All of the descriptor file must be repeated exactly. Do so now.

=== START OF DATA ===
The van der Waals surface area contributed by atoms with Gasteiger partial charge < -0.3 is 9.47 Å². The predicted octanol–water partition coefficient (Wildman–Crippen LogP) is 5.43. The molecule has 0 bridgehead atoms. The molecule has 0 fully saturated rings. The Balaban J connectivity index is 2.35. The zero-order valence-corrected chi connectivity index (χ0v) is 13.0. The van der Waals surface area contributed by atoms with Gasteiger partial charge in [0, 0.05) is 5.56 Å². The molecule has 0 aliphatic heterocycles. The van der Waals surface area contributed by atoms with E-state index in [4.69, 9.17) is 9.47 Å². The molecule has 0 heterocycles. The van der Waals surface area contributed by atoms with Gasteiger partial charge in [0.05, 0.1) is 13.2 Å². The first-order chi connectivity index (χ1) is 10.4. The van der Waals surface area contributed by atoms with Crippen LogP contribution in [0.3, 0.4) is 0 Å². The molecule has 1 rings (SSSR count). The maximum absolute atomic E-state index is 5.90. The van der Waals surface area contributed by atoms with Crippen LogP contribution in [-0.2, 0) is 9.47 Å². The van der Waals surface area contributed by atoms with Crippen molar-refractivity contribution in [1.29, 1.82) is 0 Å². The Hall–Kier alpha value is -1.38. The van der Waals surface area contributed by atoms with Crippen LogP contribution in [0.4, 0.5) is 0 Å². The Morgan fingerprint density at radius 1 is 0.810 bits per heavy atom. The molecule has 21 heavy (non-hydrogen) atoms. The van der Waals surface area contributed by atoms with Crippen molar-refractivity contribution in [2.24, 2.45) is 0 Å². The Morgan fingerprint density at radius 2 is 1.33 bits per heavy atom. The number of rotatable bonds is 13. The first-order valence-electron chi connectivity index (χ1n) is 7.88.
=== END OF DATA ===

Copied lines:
The van der Waals surface area contributed by atoms with Gasteiger partial charge < -0.3 is 9.47 Å². The predicted octanol–water partition coefficient (Wildman–Crippen LogP) is 5.43. The molecule has 0 bridgehead atoms. The molecule has 0 fully saturated rings. The Balaban J connectivity index is 2.35. The zero-order valence-corrected chi connectivity index (χ0v) is 13.0. The van der Waals surface area contributed by atoms with Gasteiger partial charge in [0, 0.05) is 5.56 Å². The molecule has 0 aliphatic heterocycles. The van der Waals surface area contributed by atoms with E-state index in [4.69, 9.17) is 9.47 Å². The molecule has 0 heterocycles. The van der Waals surface area contributed by atoms with Gasteiger partial charge in [0.05, 0.1) is 13.2 Å². The first-order chi connectivity index (χ1) is 10.4. The van der Waals surface area contributed by atoms with Crippen LogP contribution in [0.3, 0.4) is 0 Å². The molecule has 1 rings (SSSR count). The maximum absolute atomic E-state index is 5.90. The van der Waals surface area contributed by atoms with Crippen LogP contribution in [-0.2, 0) is 9.47 Å². The van der Waals surface area contributed by atoms with Crippen molar-refractivity contribution in [1.29, 1.82) is 0 Å². The Hall–Kier alpha value is -1.38. The van der Waals surface area contributed by atoms with Crippen LogP contribution in [0.4, 0.5) is 0 Å². The Morgan fingerprint density at radius 1 is 0.810 bits per heavy atom. The molecule has 21 heavy (non-hydrogen) atoms. The van der Waals surface area contributed by atoms with Crippen molar-refractivity contribution in [2.24, 2.45) is 0 Å². The Morgan fingerprint density at radius 2 is 1.33 bits per heavy atom. The number of rotatable bonds is 13. The first-order valence-electron chi connectivity index (χ1n) is 7.88.